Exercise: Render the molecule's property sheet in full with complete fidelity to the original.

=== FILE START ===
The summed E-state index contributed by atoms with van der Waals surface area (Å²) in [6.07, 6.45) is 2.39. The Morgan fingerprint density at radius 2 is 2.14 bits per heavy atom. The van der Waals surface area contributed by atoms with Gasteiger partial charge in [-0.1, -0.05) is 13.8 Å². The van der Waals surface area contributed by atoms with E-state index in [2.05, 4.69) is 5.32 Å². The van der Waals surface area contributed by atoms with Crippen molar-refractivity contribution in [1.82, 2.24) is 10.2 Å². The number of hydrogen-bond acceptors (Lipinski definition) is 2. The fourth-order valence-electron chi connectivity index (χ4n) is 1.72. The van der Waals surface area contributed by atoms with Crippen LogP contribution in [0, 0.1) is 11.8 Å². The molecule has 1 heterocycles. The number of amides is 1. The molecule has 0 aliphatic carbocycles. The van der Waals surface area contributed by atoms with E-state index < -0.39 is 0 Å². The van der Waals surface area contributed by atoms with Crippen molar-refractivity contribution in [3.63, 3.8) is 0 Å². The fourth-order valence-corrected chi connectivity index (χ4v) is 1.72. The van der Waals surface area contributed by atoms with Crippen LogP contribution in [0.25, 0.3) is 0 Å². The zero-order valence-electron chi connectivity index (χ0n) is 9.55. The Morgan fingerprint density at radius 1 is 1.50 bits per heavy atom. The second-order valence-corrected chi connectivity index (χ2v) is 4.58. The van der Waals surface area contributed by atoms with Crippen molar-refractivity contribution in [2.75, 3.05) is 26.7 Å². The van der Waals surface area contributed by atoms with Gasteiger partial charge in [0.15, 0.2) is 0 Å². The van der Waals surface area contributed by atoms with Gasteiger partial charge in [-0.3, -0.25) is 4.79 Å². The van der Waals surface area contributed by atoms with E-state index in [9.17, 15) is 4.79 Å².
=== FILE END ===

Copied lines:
The summed E-state index contributed by atoms with van der Waals surface area (Å²) in [6.07, 6.45) is 2.39. The Morgan fingerprint density at radius 2 is 2.14 bits per heavy atom. The van der Waals surface area contributed by atoms with Gasteiger partial charge in [-0.1, -0.05) is 13.8 Å². The van der Waals surface area contributed by atoms with E-state index in [2.05, 4.69) is 5.32 Å². The van der Waals surface area contributed by atoms with Crippen molar-refractivity contribution in [1.82, 2.24) is 10.2 Å². The number of hydrogen-bond acceptors (Lipinski definition) is 2. The fourth-order valence-electron chi connectivity index (χ4n) is 1.72. The van der Waals surface area contributed by atoms with Crippen LogP contribution in [0, 0.1) is 11.8 Å². The molecule has 1 heterocycles. The number of amides is 1. The molecule has 0 aliphatic carbocycles. The van der Waals surface area contributed by atoms with E-state index < -0.39 is 0 Å². The van der Waals surface area contributed by atoms with Crippen molar-refractivity contribution in [3.63, 3.8) is 0 Å². The fourth-order valence-corrected chi connectivity index (χ4v) is 1.72. The van der Waals surface area contributed by atoms with Crippen LogP contribution in [0.25, 0.3) is 0 Å². The zero-order valence-electron chi connectivity index (χ0n) is 9.55. The Morgan fingerprint density at radius 1 is 1.50 bits per heavy atom. The second-order valence-corrected chi connectivity index (χ2v) is 4.58. The van der Waals surface area contributed by atoms with Crippen molar-refractivity contribution in [2.75, 3.05) is 26.7 Å². The van der Waals surface area contributed by atoms with Gasteiger partial charge in [0.15, 0.2) is 0 Å². The van der Waals surface area contributed by atoms with Gasteiger partial charge in [-0.3, -0.25) is 4.79 Å². The van der Waals surface area contributed by atoms with E-state index in [9.17, 15) is 4.79 Å².